I’m transcribing a few Mahler scores. As we all know, he uses a lot of elaborate tempo markings (“Etwas zurückhältend”, “Nicht eilen”, “Sanft bewegt”) etc. Now, I’m not asking Dorico to understand all the flowery German terms, but why does any marking that it doesn’t recognise reset the tempo to the arbitrary value of q=72? If possible I’d like the option to copy the previous MM when in doubt and be able to make changes from that.
You can already do all that. My advice for these markings would be this one : when you invoke the tempo popover, put the MM only. Like q=80, h.=56 or whatever.
Then, in the properties panel (the bottom one), fill in the text field, and untick Show metronome mark if you don’t want it to appear on the score. This way, you’re sure that Dorico will not interpret or mis-parse anything, and in the end you’ll earn some time. My 2 cents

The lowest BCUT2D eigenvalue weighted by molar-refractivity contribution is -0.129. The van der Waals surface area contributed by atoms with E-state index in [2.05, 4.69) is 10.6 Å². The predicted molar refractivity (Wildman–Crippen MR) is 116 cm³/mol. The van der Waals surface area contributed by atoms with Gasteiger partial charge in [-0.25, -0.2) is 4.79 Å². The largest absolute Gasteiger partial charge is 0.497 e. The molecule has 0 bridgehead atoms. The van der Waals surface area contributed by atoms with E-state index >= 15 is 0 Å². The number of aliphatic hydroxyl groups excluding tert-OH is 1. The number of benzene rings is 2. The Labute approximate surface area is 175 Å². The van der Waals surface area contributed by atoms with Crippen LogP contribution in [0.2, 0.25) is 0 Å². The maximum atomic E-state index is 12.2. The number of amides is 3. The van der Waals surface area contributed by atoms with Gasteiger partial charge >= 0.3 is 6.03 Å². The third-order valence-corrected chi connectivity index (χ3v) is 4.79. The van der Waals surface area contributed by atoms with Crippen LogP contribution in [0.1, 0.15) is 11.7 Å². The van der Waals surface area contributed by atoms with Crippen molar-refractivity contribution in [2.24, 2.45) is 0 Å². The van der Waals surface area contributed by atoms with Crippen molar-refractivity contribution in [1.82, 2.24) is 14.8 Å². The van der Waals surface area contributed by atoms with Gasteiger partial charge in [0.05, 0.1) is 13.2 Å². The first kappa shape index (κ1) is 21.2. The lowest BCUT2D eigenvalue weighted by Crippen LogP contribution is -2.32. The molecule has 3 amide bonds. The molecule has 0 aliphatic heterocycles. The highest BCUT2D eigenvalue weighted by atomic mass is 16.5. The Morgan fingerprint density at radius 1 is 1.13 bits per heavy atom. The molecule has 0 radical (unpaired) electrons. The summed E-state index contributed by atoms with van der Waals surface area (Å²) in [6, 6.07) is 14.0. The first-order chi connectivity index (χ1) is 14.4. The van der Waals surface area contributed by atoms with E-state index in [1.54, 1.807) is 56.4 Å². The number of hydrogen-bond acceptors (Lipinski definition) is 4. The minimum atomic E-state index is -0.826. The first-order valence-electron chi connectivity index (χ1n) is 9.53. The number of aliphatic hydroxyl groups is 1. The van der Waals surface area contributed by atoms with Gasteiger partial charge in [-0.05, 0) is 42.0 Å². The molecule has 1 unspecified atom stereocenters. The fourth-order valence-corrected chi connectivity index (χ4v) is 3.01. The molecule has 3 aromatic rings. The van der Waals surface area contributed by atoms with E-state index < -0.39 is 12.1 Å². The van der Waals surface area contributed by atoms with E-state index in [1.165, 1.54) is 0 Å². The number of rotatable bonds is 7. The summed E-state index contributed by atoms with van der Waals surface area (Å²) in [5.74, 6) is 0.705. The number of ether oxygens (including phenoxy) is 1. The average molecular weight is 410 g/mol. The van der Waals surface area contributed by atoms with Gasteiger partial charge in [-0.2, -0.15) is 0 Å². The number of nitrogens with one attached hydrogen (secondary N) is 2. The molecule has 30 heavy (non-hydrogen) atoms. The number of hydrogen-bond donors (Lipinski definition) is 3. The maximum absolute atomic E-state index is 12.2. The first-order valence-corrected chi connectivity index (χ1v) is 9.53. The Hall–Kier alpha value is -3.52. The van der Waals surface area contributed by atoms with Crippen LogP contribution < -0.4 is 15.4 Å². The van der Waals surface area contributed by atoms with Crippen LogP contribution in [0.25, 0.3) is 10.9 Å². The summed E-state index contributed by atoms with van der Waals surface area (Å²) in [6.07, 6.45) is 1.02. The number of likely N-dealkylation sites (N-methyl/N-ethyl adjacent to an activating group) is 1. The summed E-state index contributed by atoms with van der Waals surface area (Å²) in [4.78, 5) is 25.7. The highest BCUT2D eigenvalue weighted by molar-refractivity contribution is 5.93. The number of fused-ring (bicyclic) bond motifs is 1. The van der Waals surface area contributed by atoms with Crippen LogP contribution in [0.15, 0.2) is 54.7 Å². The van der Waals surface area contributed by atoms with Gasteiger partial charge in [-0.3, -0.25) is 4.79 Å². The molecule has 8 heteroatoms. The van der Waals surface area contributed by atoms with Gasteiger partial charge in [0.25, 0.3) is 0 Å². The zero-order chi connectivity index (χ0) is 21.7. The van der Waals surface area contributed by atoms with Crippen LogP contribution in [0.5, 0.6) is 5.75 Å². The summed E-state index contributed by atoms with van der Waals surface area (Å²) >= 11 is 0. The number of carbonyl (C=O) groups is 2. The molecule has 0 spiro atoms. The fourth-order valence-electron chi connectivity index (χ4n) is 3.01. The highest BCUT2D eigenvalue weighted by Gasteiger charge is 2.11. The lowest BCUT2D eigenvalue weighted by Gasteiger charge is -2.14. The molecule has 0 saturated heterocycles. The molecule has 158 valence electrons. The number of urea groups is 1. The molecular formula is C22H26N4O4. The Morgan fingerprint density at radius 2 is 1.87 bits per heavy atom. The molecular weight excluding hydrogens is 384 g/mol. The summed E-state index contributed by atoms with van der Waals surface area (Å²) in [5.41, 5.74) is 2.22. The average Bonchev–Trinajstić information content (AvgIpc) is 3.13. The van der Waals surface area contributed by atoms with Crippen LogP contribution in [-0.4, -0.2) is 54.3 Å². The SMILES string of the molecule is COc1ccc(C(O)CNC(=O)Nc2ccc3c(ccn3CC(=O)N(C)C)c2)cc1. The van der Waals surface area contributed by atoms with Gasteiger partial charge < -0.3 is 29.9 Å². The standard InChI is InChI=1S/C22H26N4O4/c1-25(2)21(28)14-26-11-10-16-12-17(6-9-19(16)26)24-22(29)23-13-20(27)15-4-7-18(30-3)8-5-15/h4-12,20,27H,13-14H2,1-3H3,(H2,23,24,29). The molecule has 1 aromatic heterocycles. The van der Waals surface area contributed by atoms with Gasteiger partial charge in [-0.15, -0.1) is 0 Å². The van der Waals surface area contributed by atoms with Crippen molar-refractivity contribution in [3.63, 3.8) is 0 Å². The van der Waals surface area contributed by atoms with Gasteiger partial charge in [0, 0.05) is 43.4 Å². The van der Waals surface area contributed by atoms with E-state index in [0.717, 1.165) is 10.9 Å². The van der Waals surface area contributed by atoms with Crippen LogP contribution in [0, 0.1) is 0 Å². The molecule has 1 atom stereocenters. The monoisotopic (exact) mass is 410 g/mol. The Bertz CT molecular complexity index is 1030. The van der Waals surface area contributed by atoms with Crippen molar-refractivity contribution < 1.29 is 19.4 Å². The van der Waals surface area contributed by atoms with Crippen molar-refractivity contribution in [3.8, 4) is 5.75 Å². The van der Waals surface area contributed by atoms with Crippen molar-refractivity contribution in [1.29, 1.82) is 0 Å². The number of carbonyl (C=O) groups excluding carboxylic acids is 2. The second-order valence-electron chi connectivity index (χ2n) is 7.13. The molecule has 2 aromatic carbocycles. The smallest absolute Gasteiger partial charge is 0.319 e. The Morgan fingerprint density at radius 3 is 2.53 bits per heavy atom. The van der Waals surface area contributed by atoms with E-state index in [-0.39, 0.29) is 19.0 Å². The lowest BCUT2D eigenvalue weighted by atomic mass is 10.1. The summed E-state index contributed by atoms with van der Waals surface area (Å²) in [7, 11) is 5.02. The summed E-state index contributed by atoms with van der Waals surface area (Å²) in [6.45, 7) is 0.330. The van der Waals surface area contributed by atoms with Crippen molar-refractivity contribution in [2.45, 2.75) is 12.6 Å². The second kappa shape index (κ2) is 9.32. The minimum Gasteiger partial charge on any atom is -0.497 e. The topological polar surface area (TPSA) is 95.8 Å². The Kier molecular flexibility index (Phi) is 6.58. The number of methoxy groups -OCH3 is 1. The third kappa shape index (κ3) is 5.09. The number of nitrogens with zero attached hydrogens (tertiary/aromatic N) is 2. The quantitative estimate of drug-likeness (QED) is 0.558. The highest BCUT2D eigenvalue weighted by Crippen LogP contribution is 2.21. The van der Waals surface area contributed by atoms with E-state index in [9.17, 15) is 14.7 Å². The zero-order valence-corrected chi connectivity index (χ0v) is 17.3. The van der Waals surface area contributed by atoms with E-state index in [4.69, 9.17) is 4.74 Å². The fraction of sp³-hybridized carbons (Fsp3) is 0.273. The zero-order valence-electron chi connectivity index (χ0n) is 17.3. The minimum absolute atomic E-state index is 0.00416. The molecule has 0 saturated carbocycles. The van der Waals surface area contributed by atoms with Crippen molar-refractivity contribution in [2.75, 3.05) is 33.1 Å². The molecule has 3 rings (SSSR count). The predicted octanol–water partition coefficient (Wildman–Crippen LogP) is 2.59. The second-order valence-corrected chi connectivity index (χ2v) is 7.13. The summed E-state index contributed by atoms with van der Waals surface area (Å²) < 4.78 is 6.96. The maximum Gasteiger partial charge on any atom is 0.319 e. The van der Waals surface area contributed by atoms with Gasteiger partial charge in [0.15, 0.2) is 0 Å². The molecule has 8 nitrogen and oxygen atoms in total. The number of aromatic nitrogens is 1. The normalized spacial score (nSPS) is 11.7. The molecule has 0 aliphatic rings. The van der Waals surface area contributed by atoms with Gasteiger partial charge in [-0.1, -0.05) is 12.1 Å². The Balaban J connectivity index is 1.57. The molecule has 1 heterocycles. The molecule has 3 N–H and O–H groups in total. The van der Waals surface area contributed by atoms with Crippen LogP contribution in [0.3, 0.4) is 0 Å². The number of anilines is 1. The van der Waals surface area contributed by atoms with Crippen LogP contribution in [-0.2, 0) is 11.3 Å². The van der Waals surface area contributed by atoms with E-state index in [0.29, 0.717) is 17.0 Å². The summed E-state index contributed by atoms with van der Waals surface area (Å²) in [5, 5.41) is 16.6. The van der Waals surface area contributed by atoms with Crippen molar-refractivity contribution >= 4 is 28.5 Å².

I know I can do what you describe, but my point is that I don’t particularly care about the precise metronome marks—I just use the rough playback for error-checking. My point is that I would like any unknown tempo markings (in this case: almost all of them, and there are a lot) to be “transparent”, i.e. to copy the tempo that’s already there instead of resetting to q=72. That would save me much more time than your detailed method. Thanks for answering though
I remember someone from the team explaining that they chose this value for every tempo marking that Dorico doesn’t know. What you propose here (providing there already is a tempo before) would probably be a better solution for me too… There’s still some room for improvement here ^^
Using the properties panel has it’s own annoyances since you can’t input special characters into it, like all those umlauts and accents.
It may not be universally possible or overly convenient, but I have no problem adding an accented u for adding piú to forte or the like by copying from Windows’ Character Map into the prefix box in Properties.
You could perhaps create an “a tempo” and then change the text via the Properties panel? That will be reasonably transparent in terms of its playback effect, though of course if it follows a rit. or accel. it will return the tempo to the last absolute tempo.